Your Microbiome and You

microbiomeGuest Bloggers: Barbara Olendzki, RD, MPH, Director, Center for Applied Nutrition, UMass Medical School, and Cordelia Shee Toh, Nutrition Intern, UMass Medical School

Who are we, exactly?

For a long time, this age-old question has been holding a special place in the realms of philosophy and religion. However, science also has come up with an answer, though it may not be what you’re expecting.

Consider this: A 2016 study found that the number of human cells in a man (5 feet 6 inches tall, 154 pounds, 20 to 30 years old) is estimated to be 30 trillion, while that of the accompanying bacteria cells rounds up to 39 trillion according to PLoS biology. This means that you play host to many more bacteria cells than your own cells!

Bacteria? Should You Race for the Purell?

As host trillions of bacteria cells, does this mean that we should rush for Purell and the anti-bacterial soap? Not at all. In fact, don’t be too quick to regard these bacteria cells as harmful because the bulk of them actually aren’t. Most of these bacteria cells on us are the good guys and help protect us from the bad harmful bacteria.

They colonize on various parts of the body, such as the skin and gut, and form communities with unique compositions. Together, these bacteria are collectively termed the human microbiome, and they play major roles in bodily functions:

microbiome bacteria

Image source: researchgate.net

Your microbiome can reveal a lot about your health, and specific compositions of the microbiome have been correlated with certain diseases. Whether or not that’s a cause or effect of the disease leaves room for debate, but the message is clear … your microbiome is important to your health!

Protecting Your Microbiome

Much like your body, your microbiome needs regular maintenance, and a great way to do so is through diet. Probiotics and prebiotics are kicking up a storm, and there are good reasons why.

Probiotics are superb packages of live beneficial bacteria cultures. When ingested, they reinforce your microbiome. In line with that, prebiotics are foods for our good bacteria – to keep them healthy, strong and functional. Taken together, they pack a punch and deliver substantial health benefits in the long run. There is every reason to incorporate these superfoods into our diets, and consume them regularly.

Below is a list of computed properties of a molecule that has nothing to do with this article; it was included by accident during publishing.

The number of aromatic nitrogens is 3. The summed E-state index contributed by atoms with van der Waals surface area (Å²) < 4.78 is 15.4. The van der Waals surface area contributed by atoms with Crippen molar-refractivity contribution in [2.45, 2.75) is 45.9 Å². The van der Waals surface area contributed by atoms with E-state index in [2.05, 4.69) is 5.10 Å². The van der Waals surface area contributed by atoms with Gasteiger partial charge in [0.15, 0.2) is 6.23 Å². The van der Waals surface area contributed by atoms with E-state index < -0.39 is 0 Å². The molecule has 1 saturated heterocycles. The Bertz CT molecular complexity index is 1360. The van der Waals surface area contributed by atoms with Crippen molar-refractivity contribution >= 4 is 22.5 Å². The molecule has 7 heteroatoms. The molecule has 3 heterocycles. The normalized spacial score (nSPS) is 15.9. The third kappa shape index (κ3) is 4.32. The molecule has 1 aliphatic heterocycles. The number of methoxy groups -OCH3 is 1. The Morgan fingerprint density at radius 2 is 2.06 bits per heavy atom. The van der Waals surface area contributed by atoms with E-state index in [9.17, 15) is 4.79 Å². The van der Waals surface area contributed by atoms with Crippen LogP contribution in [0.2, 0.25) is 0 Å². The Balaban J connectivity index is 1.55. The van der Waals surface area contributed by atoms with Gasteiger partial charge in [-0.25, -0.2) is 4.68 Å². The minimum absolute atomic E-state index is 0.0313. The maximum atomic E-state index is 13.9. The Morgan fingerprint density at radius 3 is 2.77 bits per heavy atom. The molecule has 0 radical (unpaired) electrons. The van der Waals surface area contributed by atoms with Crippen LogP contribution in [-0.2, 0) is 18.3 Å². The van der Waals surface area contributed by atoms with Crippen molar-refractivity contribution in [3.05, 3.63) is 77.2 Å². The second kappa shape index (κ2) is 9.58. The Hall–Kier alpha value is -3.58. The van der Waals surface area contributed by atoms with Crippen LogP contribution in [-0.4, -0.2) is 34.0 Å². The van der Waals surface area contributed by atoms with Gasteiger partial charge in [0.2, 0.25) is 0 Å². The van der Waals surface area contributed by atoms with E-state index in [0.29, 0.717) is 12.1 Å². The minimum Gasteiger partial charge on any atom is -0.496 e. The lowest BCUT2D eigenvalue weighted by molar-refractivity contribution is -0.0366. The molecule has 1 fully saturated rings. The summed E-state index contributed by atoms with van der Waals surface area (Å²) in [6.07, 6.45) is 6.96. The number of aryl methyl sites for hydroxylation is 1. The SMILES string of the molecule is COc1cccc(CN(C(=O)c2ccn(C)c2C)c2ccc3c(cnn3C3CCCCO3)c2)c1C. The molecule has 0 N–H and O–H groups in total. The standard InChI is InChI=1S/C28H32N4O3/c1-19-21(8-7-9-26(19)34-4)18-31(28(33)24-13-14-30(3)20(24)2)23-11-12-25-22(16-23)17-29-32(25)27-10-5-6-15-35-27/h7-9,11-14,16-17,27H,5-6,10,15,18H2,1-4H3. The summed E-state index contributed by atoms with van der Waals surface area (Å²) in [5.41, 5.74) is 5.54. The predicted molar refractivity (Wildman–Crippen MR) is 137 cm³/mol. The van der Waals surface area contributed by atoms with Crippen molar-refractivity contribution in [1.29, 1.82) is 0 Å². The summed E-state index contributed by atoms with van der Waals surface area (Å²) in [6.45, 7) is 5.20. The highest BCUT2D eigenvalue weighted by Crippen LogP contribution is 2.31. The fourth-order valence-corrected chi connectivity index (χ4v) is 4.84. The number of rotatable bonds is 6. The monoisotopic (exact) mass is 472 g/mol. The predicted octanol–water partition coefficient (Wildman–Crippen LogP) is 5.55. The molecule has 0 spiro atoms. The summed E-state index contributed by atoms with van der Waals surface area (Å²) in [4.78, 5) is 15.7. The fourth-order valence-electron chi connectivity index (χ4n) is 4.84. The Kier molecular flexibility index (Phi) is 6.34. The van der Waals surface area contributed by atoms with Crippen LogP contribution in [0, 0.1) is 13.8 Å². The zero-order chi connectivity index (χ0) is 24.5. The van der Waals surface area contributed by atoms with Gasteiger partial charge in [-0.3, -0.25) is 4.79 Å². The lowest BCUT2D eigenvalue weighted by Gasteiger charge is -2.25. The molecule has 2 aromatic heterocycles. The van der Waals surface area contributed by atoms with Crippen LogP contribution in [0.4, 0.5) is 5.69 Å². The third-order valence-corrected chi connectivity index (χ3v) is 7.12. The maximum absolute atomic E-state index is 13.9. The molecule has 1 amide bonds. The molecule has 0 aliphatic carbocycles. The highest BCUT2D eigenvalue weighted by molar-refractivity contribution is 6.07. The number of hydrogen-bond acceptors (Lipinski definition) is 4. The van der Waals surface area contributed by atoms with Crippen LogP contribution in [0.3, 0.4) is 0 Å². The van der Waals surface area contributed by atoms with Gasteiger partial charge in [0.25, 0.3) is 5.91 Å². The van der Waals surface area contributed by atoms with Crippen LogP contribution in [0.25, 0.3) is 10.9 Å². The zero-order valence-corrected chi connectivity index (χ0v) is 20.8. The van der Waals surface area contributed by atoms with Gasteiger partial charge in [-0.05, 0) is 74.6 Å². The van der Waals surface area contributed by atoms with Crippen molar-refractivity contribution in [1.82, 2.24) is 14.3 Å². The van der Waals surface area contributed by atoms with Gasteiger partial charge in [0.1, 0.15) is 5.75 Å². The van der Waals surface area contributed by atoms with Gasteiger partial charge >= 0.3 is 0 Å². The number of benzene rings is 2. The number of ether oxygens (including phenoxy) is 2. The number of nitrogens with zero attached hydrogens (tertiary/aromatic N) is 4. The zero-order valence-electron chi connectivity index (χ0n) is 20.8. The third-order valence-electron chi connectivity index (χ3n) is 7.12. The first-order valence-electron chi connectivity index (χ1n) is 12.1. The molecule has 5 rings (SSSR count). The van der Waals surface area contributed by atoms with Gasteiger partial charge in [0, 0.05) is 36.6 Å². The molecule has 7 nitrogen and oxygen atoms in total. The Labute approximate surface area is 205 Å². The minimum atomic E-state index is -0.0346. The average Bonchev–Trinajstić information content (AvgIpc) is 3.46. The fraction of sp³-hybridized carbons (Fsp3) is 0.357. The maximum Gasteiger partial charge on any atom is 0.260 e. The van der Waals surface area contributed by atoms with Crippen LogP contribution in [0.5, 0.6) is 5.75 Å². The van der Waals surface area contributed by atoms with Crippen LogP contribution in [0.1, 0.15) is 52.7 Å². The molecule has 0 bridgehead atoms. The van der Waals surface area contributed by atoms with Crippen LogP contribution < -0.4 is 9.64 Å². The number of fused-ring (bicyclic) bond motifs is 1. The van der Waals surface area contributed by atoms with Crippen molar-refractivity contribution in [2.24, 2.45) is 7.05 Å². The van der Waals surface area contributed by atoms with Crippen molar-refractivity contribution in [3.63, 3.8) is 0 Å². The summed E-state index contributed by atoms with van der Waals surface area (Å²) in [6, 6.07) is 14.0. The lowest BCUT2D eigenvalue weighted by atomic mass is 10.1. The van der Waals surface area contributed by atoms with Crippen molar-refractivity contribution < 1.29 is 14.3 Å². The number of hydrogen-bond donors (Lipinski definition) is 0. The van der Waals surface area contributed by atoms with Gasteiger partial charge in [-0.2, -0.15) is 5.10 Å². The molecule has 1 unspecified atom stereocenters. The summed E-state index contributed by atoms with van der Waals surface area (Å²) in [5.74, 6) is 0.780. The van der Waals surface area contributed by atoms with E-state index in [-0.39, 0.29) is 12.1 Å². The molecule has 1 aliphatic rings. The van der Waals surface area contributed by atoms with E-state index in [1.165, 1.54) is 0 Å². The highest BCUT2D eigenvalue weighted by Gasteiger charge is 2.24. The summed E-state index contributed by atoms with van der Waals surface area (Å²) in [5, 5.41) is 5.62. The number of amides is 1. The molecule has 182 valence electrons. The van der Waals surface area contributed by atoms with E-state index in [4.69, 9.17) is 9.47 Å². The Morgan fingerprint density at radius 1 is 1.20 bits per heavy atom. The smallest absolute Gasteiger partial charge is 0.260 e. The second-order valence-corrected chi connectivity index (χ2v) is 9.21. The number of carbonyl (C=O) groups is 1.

Probiotic foods Prebiotic foods
Plain yogurt, plain kefir, miso, sauerkraut and other fermented vegetables, kombucha and other fermented beverages, raw organic honey, etc. Bananas, asparagus, all dark greens, leeks, onions, garlic, oats, barley, flaxseed, chia, hempseed, legumes (e.g., kidney beans, garbanzos), etc.

On the other hand, there are certain activities and foods that can alter the balance of our microbiome, be it temporarily or for the long term.

Activities and Environment Foods
Smoking, sedentary lifestyle, jet lag, change in geographic location, physical environment, hormones, stress, medications, including antibiotics and antibacterial agents, etc. Many processed foods high in refined carbohydrates, sugar, saturated and trans fats, genetically modified organisms (GMO), alcohol, artificial sweeteners, high fructose corn syrup, etc.

Diligently abstaining from damaging lifestyle habits and foods can go a long way in minimizing harm to your microbiome. Couple that with the regular consumption of probiotics and prebiotics, and you can help your microbiome to flourish with exceptional results.

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  2 comments for “Your Microbiome and You

  1. August 2, 2018 at 2:22 pm

    Absolutely! Listen to this woman; she all but saved my boyfriend’s life when he was suffering from Ulcerative Colitis. Getting him on the right diet and turning around the microbiome was far better than just taking medications to treat the symptoms. He has now been in remission for a few years, and attributes Barbara with it all.

    • UMass Memorial
      August 6, 2018 at 8:38 am

      You are very kind to share these thoughts. We’ll be sure to send your comment to Barbara.

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